They've finally made the money in the $1,500 event after almost an hour of hand for hand play (if you've ever played hand for hand in a live tournament, it is absolute torture). The biggest difference between this event and the $10,000 PLHE event? People really are enthused and happy to make the money. A huge round of applause went up as it was announced. They put the players on break and at least ½ of the exiting participants dutifully got on the telephone to tell the good news to someone. I might joke around but this is the enthusiasm I love to see... people playing the game and being genuinely happy at doing well.
Funny shirts I've seen today.
Save a horse... ride a cowboy.
I swear I win all the time... ONLINE.
Ah, now this is the craziness that I come to expect with the WSOP. Three events running at once, players not knowing where to go, impossible to maneuver through fans and media. Good times to be had by all at the 2008 World Series of Poker.
The $5,000 Mixed event has started and as expected, there are significantly more top professional players in this event than in the noon one. The one table drawing everyone's attention has Daniel Negreanu, Isabelle Mercier, and Doyle Brunson seated next to one another.
I talked with Michael Binger about the hand that eliminated him (to refresh your memory, he had moved in on a squeeze play with 7-6 only to be called by A-10) and sent him fuming out of the room. Michael told me that the guy had raised every hand for the last orbit taking advantage of the bubble and figured his range there could have been anything and thus decided to make a move. Unfortunately for him, his opponent had a hand that he thought was worth a third of his stack and called. The only problem I have with Binger's analysis is that the guy made his initial raise from under the gun on a well known professional player's big blind. This factor should have been taken into consideration when Binger was thinking about whether his opponent would fold or not.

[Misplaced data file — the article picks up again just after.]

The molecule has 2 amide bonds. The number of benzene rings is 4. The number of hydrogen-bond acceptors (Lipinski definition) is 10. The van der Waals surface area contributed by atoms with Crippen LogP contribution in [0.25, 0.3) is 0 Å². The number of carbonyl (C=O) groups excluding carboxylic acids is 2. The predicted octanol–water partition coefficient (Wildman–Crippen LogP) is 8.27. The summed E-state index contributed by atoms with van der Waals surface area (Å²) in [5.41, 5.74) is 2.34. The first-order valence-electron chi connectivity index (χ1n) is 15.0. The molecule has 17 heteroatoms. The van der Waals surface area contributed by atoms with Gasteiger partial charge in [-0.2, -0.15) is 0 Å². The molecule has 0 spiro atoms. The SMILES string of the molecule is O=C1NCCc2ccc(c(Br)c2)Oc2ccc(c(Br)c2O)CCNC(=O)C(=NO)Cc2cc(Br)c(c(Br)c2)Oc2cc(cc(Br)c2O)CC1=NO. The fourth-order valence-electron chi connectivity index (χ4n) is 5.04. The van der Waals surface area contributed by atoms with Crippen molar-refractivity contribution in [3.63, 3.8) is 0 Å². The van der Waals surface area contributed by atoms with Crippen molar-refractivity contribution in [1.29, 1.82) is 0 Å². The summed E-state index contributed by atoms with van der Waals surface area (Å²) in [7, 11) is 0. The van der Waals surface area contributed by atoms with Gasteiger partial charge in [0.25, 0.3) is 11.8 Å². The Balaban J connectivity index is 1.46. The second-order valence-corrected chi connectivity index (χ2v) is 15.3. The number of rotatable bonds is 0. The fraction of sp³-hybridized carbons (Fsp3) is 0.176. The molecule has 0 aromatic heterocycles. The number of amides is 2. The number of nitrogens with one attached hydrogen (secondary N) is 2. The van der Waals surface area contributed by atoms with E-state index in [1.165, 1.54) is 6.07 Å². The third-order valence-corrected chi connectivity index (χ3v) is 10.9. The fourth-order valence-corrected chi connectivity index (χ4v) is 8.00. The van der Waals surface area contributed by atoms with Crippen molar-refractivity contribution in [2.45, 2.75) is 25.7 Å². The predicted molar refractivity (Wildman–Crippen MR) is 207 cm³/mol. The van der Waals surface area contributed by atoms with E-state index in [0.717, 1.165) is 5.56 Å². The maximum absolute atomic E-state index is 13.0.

In the better to be lucky than good department sits David Bach. The other day I talked about a hand where he got all of his sizable stack in pre-flop against Dustin Dirksen with A-5 off suit. He's at it again today, using his considerable stack to lay bad beat upon bad beat on players. Among the viciousness includes 9's all in pre-flop against A's and A-2 suited against kings. Both times he took out the big pair with some miraculous flops, turns, and rivers. To make matters worse for his opponents, he's also had the fortune of picking up big pairs at times when they've had big hands. Bach is running away with the chip lead at the moment with over 350K in chips.
Bluffs and bad beats. I love poker.
I've known Theo Tran since last year and he’s a character in the Steve Martin vein... a wild and crazy guy. I stop by Theo's table in the $1,500 NLHE and notice he is involved in a pot. Amir Monsefi raised in middle position on Theo's big blind. Knowing Theo like I do I have a feeling he's going to call. He does. The flop comes queen high, rainbow, and Theo checks. Amir bets 20K and Theo check raises an additional 35K. Amir takes a considerable amount of time to make a decision and the clock is called on him. While the minute is counting down, other players at the table are talking about Theo and his aggressive tendencies and Theo asks the floor that there be no discussion while a decision is being made. Finally, Amir folds K-Q face up. Top pair, pretty damn good kicker. Theo shows the bluff, sure to induce perma-life tilt from Amir... J-10 of clubs. He tells me after the hand “I can't believe the guy laid down top pair... TO ME!” The power of being unknown.